Our work in Sri Lanka
Since 2003 the Forum has worked with local partners in Sri Lanka to organize learning events on issues ranging from the peace process to women and power sharing.
Government in Sri Lanka
In post-civil war Sri Lanka, the fighting has ended but the underlying problems that fuelled the conflict and hence the war still remain.
Sri Lanka’s two major ethnic groups, Sinhala and Tamils, have different languages and even alphabets. The first Sinhalese arrived in Sri Lanka from India late in the 6th century B.C. and adopted Buddhism in the 3rd century B.C. The first Tamils arrived in the 3rd century B.C. and established a kingdom in northern Sri Lanka in the 13th century A.D. Portugal gained control of the coastal areas in the 16th century A.D. and the Dutch took over in the late 17th century. The British ejected the Dutch in 1796 after a few brief skirmishes and in 1802 Sri Lanka became a British crown colony.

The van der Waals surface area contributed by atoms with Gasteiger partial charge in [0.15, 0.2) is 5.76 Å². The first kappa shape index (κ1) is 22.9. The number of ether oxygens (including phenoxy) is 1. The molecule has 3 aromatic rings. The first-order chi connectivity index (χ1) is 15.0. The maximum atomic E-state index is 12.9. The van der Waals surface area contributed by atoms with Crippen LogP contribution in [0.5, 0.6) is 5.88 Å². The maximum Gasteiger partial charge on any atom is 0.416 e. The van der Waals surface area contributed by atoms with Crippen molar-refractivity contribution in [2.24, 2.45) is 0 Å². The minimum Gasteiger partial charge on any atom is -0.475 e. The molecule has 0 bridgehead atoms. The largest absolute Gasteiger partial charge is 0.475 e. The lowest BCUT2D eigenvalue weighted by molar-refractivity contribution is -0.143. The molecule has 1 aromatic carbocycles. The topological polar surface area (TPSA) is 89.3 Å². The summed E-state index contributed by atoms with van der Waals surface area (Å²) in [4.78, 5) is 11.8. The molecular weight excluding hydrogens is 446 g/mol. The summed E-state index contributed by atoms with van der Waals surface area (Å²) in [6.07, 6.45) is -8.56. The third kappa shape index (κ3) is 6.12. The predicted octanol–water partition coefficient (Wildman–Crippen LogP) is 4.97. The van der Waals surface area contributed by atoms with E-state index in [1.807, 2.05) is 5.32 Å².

Known as Ceylon, it gained independence in 1948. The country’s name was changed to Sri Lanka in 1972. Tensions rose and war broke out between the Sinhalese majority and Tamil separatists in 1983. After 20 years of civil war, the Liberation Tigers of Tamil Eelam (LTTE) signed a cease-fire agreement with the government of Sri Lanka in February 2002, with Norway facilitating peace negotiations.
Fighting resumed between the LTTE and government by 2006 and in 2009 the LTTE were decisively defeated. Earlier attempts at a political solution, that could have included some form of federal or quasi-federal arrangement, had broken down in 2006, after the election of Mahinda Rajapakse as President in late 2005.